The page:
As VO algorithms diverged to various sensor configurations and challenges to harder conditions, more datasets emerged. Monocular VO dataset [20] does not contain ground-truth poses, but the sequences always finish at the starting position, allowing the evaluation of accumulated trajectory errors. The most popularly used dataset for the recent VO works is the EuRoC MAV dataset [21]. This dataset includes stereo images, IMU data, and the full ground-truth trajectory from the Vicon motion capture system. It was the only dataset that could evaluate visual-initial odometry (VIO) algorithms before the latest TUM Visual-Inertial (VI) dataset [22]. The TUM VI dataset provides more and longer sequences in various environments. Our benchmark evaluated algorithms with the EuRoC MAV and TUM VI datasets. Section 3 describes the details of the datasets.

Comparison of the performances of the VO algorithms was tried in each algorithm’s paper, but most of them compared their algorithm only with ORB-SLAM or ORB-SLAM2, which comparison therefore did not reflect the latest progress [13, 16, 17]. This paper tries to evaluate the latest algorithms with the latest datasets, and show the results with comprehensive plots. The most similar work to our benchmark is the VIO benchmark [23]. The latest VIO algorithms at that time and the composition of VIO and global optimization algorithms were evaluated with the EuRoC MAV dataset. Since the main target of the benchmark was a flying robot, not only trajectory accuracy but also processing time and CPU and memory load were evaluated in various single-board computers. Although the benchmark provided extensive evaluation results, the evaluation system is not publicly available. Our benchmark has several differences, and is advanced from [23], which are described in the next subsection.

1.3 Contributions

Our SAVO benchmark aims at an open-source benchmark, where the state-of-the-art algorithms are evaluated with the latest datasets. Our contributions are five-fold:

  1. 1) Open-source: whenever we look at decent evaluation results in papers, we are curious about the detailed configuration and implementation, not reported in the papers, to reproduce the same results. Some of them have made their implementations public, but collecting each one of them and making them run properly in a single framework is hard work. We provide a public repository that contains implementations of the latest algorithms, and a docker image to create a clean and isolated environment to build and run them. With the docker image and a number of utility scripts, algorithms can readily be built and evaluated. We mainly use open-source algorithms, but the source codes of SVO2 are not publicly available, and should be obtained by request of the authors.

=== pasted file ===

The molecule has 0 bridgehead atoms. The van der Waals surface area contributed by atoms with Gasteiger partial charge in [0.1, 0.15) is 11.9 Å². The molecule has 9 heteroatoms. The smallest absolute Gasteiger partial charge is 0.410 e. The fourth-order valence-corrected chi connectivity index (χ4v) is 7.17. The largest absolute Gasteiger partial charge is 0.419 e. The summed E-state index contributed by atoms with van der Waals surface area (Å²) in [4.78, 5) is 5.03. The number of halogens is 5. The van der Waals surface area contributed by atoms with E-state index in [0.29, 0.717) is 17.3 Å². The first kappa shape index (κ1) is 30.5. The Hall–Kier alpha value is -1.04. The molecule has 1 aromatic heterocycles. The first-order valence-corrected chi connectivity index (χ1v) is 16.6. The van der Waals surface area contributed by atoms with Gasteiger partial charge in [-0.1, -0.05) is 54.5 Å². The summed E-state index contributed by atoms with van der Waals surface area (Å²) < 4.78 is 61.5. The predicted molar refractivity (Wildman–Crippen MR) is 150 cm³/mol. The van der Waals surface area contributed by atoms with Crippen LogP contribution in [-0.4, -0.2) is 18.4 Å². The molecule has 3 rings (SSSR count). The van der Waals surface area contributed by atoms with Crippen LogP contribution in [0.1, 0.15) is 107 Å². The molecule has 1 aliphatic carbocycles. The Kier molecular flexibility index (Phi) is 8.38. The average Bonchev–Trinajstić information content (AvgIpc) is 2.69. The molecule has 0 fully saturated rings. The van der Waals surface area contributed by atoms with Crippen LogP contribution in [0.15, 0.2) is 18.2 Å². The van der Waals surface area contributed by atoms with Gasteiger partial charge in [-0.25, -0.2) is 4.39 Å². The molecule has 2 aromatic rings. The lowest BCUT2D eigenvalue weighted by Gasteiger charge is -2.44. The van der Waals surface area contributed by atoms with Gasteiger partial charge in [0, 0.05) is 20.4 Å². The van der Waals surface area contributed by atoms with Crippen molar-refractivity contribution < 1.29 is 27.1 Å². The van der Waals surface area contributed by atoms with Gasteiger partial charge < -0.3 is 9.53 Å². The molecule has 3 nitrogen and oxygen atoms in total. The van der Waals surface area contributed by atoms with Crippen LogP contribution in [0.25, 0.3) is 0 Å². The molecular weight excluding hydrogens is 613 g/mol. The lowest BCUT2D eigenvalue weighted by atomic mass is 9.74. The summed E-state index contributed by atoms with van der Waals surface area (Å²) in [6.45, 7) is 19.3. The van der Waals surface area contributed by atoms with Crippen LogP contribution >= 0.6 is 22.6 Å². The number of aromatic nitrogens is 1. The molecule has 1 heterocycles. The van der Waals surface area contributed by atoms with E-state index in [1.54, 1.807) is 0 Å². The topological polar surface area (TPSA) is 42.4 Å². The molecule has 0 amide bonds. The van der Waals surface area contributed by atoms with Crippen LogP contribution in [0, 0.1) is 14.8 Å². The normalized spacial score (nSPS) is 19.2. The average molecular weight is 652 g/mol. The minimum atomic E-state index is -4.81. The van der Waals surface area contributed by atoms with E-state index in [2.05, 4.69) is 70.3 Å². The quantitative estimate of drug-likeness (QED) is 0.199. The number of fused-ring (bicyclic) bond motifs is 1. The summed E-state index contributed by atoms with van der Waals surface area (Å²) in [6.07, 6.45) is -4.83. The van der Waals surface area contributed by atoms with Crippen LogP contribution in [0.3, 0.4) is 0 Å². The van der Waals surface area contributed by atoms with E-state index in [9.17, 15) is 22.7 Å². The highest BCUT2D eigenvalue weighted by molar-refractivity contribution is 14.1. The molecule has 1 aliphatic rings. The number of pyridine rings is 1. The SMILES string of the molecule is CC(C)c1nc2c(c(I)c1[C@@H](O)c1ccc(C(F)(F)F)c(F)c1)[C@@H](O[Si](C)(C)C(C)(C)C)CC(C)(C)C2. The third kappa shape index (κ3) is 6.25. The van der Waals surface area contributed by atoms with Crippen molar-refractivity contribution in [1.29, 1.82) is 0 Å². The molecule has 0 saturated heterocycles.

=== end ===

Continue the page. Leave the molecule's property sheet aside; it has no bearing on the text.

2. 2) Latest algorithms: The algorithms evaluated in the VIO benchmark were recently upgraded. ROVIO [12] was upgraded to ROVIOLI [17], and VINS-mono [13] to VINS-fusion. We evaluate only the latest algorithms published after 2017.

  3. 3) Latest datasets: Our evaluation is based on both the popular EuRoC MAV, and the latest TUM VI dataset. The TUM VI dataset is superior to the EuRoC MAV in both quality and quantity, and is more challenging, due to its highly dynamic motion. Though the TUM VI dataset paper provided evaluation results of some major VO algorithms, ours evaluated more algorithms. For the sake of simplicity, we term the datasets just EuRoC and TUM VI, respectively.

  4. 4) Various sensor configurations: While [23] evaluated only MVIO algorithms, our benchmark evaluates all the scale-aware sensor configurations, including MVIO, SVIO, and Stereo, except for RGB-D. In this benchmark, localization performances can be compared, depending on sensor configurations, as well as algorithms.

  5. 5) Comprehensive results: The standard evaluation metrics of VO are absolute trajectory error (ATE) and relative pose error (RPE). We evaluate both the metrics for all combinations of sequences algorithms five times each. Inspired by DSO [24], the error results are sorted in an ascending way, and drawn as a graph. This clearly shows which algorithm has lower or larger error, and how many sequences each algorithm succeeds in tracking.

The rest of this paper is organized as follows: Section 2 introduces the philosophy and implementation of the benchmark system. Section 3 presents the evaluation results for each dataset. Then the last section concludes the paper.

2. SAVO Benchmark

SAVO benchmark is an open-source software that has three components. First, the Docker system is adopted to enable anyone to reproduce the same benchmark system. The second is the algorithm sources, which are modified to output pose results in the same format. The last component is the evaluation system that measures our evaluation metrics from the results. The following subsections present their details.

2.1 Docker-Based System

There have been several VO or vSLAM benchmark papers [19, 20, 22, 23] other than the dataset papers, but none of them are open-source, and hence reproducible. Although the evaluated algorithms are also open-source, building the sources requires many dependencies, and some dependencies of the algorithms conflict with each other, or with the current system. For example, most of the VO algorithms depend on the specific version of ROS, but it requires the specific OS version. In addition, installing ROS affects the whole system, so it can affect the dependency chains of other projects. Therefore, we needed an isolated OS dedicated for this benchmark. By using Docker (, this requirement is easily met with the least burden to the desktop system. We define a docker image that includes all the dependencies for the evaluated algorithms, and that even enables graphical viewers. The benchmark system can be reproduced in any system where Docker is installed. Since our system provides scripts to automate the building process, just executing a few scripts finishes the setup procedure. Once the setup is done, the algorithms can be run and evaluated.